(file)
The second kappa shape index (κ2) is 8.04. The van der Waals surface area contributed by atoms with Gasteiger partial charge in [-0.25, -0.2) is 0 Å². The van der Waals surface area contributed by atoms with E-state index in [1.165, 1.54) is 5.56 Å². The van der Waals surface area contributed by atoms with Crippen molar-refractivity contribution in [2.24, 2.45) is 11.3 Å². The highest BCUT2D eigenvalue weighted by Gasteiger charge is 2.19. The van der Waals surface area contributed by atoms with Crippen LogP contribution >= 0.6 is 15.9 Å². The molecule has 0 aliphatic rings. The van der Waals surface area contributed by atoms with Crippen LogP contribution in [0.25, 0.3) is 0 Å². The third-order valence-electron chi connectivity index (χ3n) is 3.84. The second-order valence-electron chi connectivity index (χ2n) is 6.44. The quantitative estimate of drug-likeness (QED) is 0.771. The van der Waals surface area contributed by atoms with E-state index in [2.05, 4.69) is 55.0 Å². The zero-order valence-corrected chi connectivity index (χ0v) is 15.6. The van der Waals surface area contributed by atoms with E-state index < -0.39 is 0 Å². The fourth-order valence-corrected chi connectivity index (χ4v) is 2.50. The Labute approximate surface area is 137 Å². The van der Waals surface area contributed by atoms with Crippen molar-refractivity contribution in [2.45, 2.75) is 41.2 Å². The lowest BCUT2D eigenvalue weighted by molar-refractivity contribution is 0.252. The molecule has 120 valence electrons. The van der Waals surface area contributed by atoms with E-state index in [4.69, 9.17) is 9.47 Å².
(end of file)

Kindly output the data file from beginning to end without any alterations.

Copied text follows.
The second kappa shape index (κ2) is 8.04. The van der Waals surface area contributed by atoms with Gasteiger partial charge in [-0.25, -0.2) is 0 Å². The van der Waals surface area contributed by atoms with E-state index in [1.165, 1.54) is 5.56 Å². The van der Waals surface area contributed by atoms with Crippen molar-refractivity contribution in [2.24, 2.45) is 11.3 Å². The highest BCUT2D eigenvalue weighted by Gasteiger charge is 2.19. The van der Waals surface area contributed by atoms with Crippen LogP contribution >= 0.6 is 15.9 Å². The molecule has 0 aliphatic rings. The van der Waals surface area contributed by atoms with Crippen LogP contribution in [0.25, 0.3) is 0 Å². The third-order valence-electron chi connectivity index (χ3n) is 3.84. The second-order valence-electron chi connectivity index (χ2n) is 6.44. The quantitative estimate of drug-likeness (QED) is 0.771. The van der Waals surface area contributed by atoms with E-state index in [2.05, 4.69) is 55.0 Å². The zero-order valence-corrected chi connectivity index (χ0v) is 15.6. The van der Waals surface area contributed by atoms with E-state index < -0.39 is 0 Å². The fourth-order valence-corrected chi connectivity index (χ4v) is 2.50. The Labute approximate surface area is 137 Å². The van der Waals surface area contributed by atoms with Crippen molar-refractivity contribution in [2.45, 2.75) is 41.2 Å². The lowest BCUT2D eigenvalue weighted by molar-refractivity contribution is 0.252. The molecule has 120 valence electrons. The van der Waals surface area contributed by atoms with E-state index in [4.69, 9.17) is 9.47 Å².